Bowman, M. and Valk, Ü. (Eds.), 2012: Equinox, Sheffield, UK

Reviewed for The Religious Studies Project (RSP) by David Gordon Wilson. Published 30 November 2012. This review also forms part of book review podcast, recorded by the RSP, available here.

This book is a valuable contribution to the task of increasing scholarly awareness of the need to attend to the variety of local practices that are accepted as ‘religious’ but which have tended to be overlooked when investigating religion in terms of ‘world’ religions.

Vernacular Religion is in part an outcome of the ‘Vernacular Religion – Vernacular Genres’ symposium convened by Veikko Anttonen and Ülo Valk at the University of Tartu in Estonia as part of the 15th congress of the International Society for Folk Narrative Research in July 2005. A number of papers from that conference form the basis of the ten of the contributions in this volume, to which have been added a further eight invited articles. The east European origins of this work are evident in the contributions, and this alone is part of their value, in making available English-language material from Scandinavia, the Baltic countries and elsewhere in eastern Europe (including north-western Russia); additional contributions from England and Argentina, together with one drawing upon traditions in Newfoundland and New Zealand, illustrate the value of contemporary ethnography for the study of religion.

Although the title of the book might suggest yet another work privileging ‘belief’, the editors are at pains to emphasise the extent to which the contributions in this collection explore belief as an articulation of practice; in this way, the authors illustrate the extent to which ‘folk’, ‘popular’, ‘local’ and ‘primitive’ or ‘unsophisticated’ traditions of practice fully deserve their place in the study of religion. This approach has the further benefit of amplifying scholarly understanding of the nature of belief among religious practitioners, partly by enabling access to dialogues between normative versions of religious traditions and locally lived and maintained versions of those traditions, which often express worldviews incorporating pre-existent or other additional elements. In this way, the authors suggest that scholars of religion do not necessarily err when they investigate beliefs but that we will almost certainly do so if we privilege certain beliefs over others, or fail to attend to what ‘believers’ actually do in developing our accounts of those traditions we choose to term religious. This is expressly a collection in which ‘the authors deal with beliefs expressed in a variety of local, historical, textual, virtual and performative contexts’. (3)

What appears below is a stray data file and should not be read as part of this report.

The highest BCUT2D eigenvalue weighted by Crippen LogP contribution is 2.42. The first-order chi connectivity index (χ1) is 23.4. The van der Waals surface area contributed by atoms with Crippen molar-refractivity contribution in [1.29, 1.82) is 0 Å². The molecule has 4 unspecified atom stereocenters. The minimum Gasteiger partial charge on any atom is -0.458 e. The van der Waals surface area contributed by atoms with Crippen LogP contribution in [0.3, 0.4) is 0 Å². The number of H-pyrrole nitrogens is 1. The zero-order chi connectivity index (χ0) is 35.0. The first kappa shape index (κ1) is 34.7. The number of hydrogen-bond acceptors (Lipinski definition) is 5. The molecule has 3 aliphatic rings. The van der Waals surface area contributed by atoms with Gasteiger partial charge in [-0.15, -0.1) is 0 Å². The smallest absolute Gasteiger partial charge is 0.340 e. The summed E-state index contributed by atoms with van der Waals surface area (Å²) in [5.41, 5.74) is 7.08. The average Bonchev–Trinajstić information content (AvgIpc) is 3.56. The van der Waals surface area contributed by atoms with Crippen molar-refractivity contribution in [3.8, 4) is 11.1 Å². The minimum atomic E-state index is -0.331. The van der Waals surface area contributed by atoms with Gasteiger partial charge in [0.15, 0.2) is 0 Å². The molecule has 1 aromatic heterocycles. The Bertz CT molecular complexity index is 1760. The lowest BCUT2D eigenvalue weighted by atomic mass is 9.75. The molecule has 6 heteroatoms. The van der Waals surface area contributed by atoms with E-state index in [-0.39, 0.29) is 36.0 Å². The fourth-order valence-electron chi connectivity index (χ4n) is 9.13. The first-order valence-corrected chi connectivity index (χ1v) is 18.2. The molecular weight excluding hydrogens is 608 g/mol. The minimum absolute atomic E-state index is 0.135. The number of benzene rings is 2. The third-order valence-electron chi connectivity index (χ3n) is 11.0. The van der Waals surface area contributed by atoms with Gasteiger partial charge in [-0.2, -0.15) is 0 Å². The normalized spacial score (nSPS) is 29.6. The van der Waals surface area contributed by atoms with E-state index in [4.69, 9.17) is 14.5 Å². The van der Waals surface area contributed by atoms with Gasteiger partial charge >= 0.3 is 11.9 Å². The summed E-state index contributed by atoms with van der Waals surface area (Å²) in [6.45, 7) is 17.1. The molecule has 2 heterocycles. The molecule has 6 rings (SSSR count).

Inevitably, therefore, this is also a volume that surveys religious traditions across genres: the reader is offered studies of the construction of time and space, the construction of identity through narrative, the subversive potential of alternative healing practices, and of personal supernatural experiences incorporated by practitioner-believers into ‘orthodox’ religion. Dream encounters with the dead, personal relationships with Christian saints, and the nature of relationships with ‘other than human’ beings (including ghosts and the places they inhabit or through which they can be encountered) are also explored, together with examples illustrating the ways in which such personal relationships form the basis of relational networks, providing various forms of social cohesion and, therefore, individual belonging. The final three contributions offer wider theoretical reflections on vernacular religion, helping to set the earlier articles in context rather than leaving them as unconnected examples.

It is perhaps in the nature of this particular dialogue within religious studies that the thoughts offered in the Introduction and the three closing contributions do more to raise factors to be aware of, and to suggest possible approaches, than they do to offer solutions as to how we might handle and analyse the mass of material our heightened collective awareness challenges us to deal with. This alone is an indication that this book is a further contribution to an ongoing (and relatively new) dialogue within religious studies: like many of the dialogues it explores, this collection is courteously, but deliberately, disruptive. Read it if you are looking for new questions to ask, rather than for easy answers.

David Gordon Wilson

Edinburgh, UK

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